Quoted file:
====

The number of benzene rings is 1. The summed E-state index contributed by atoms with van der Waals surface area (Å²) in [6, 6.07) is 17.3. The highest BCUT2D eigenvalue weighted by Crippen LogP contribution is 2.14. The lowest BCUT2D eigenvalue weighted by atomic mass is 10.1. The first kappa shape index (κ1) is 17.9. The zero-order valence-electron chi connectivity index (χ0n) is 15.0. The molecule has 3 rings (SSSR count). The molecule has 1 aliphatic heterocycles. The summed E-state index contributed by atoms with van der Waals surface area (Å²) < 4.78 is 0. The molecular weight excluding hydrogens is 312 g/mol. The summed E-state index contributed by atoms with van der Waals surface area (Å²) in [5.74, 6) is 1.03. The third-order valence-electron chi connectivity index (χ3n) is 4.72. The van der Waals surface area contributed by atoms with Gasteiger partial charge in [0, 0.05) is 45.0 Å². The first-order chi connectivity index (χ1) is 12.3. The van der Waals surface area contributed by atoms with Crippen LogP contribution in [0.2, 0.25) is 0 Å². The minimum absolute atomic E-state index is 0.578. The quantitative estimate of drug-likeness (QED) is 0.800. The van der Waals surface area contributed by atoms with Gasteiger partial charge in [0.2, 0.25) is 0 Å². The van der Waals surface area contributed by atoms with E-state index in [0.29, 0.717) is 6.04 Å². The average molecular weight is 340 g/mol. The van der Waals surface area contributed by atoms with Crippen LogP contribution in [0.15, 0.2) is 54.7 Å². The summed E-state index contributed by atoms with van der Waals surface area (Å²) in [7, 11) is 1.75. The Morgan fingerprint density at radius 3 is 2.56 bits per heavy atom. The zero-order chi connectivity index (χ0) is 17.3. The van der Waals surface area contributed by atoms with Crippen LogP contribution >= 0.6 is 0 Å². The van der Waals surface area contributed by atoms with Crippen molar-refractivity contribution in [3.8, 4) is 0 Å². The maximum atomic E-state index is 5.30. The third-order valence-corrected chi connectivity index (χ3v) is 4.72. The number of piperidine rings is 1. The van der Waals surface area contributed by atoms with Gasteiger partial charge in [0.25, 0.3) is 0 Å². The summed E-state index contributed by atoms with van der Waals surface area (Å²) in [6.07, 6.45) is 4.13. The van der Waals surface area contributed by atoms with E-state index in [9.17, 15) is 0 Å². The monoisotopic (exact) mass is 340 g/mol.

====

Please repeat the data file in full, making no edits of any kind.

The number of benzene rings is 1. The summed E-state index contributed by atoms with van der Waals surface area (Å²) in [6, 6.07) is 17.3. The highest BCUT2D eigenvalue weighted by Crippen LogP contribution is 2.14. The lowest BCUT2D eigenvalue weighted by atomic mass is 10.1. The first kappa shape index (κ1) is 17.9. The zero-order valence-electron chi connectivity index (χ0n) is 15.0. The molecule has 3 rings (SSSR count). The molecule has 1 aliphatic heterocycles. The summed E-state index contributed by atoms with van der Waals surface area (Å²) < 4.78 is 0. The molecular weight excluding hydrogens is 312 g/mol. The summed E-state index contributed by atoms with van der Waals surface area (Å²) in [5.74, 6) is 1.03. The third-order valence-electron chi connectivity index (χ3n) is 4.72. The van der Waals surface area contributed by atoms with Gasteiger partial charge in [0, 0.05) is 45.0 Å². The first-order chi connectivity index (χ1) is 12.3. The van der Waals surface area contributed by atoms with Crippen LogP contribution in [0.2, 0.25) is 0 Å². The minimum absolute atomic E-state index is 0.578. The quantitative estimate of drug-likeness (QED) is 0.800. The van der Waals surface area contributed by atoms with Gasteiger partial charge in [0.2, 0.25) is 0 Å². The van der Waals surface area contributed by atoms with E-state index in [0.29, 0.717) is 6.04 Å². The average molecular weight is 340 g/mol. The van der Waals surface area contributed by atoms with Crippen LogP contribution in [0.15, 0.2) is 54.7 Å². The summed E-state index contributed by atoms with van der Waals surface area (Å²) in [7, 11) is 1.75. The Morgan fingerprint density at radius 3 is 2.56 bits per heavy atom. The zero-order chi connectivity index (χ0) is 17.3. The van der Waals surface area contributed by atoms with Crippen LogP contribution >= 0.6 is 0 Å². The van der Waals surface area contributed by atoms with Crippen molar-refractivity contribution in [3.8, 4) is 0 Å². The maximum atomic E-state index is 5.30. The third-order valence-corrected chi connectivity index (χ3v) is 4.72. The number of piperidine rings is 1. The van der Waals surface area contributed by atoms with Gasteiger partial charge in [0.25, 0.3) is 0 Å². The summed E-state index contributed by atoms with van der Waals surface area (Å²) in [6.07, 6.45) is 4.13. The van der Waals surface area contributed by atoms with E-state index in [9.17, 15) is 0 Å². The monoisotopic (exact) mass is 340 g/mol.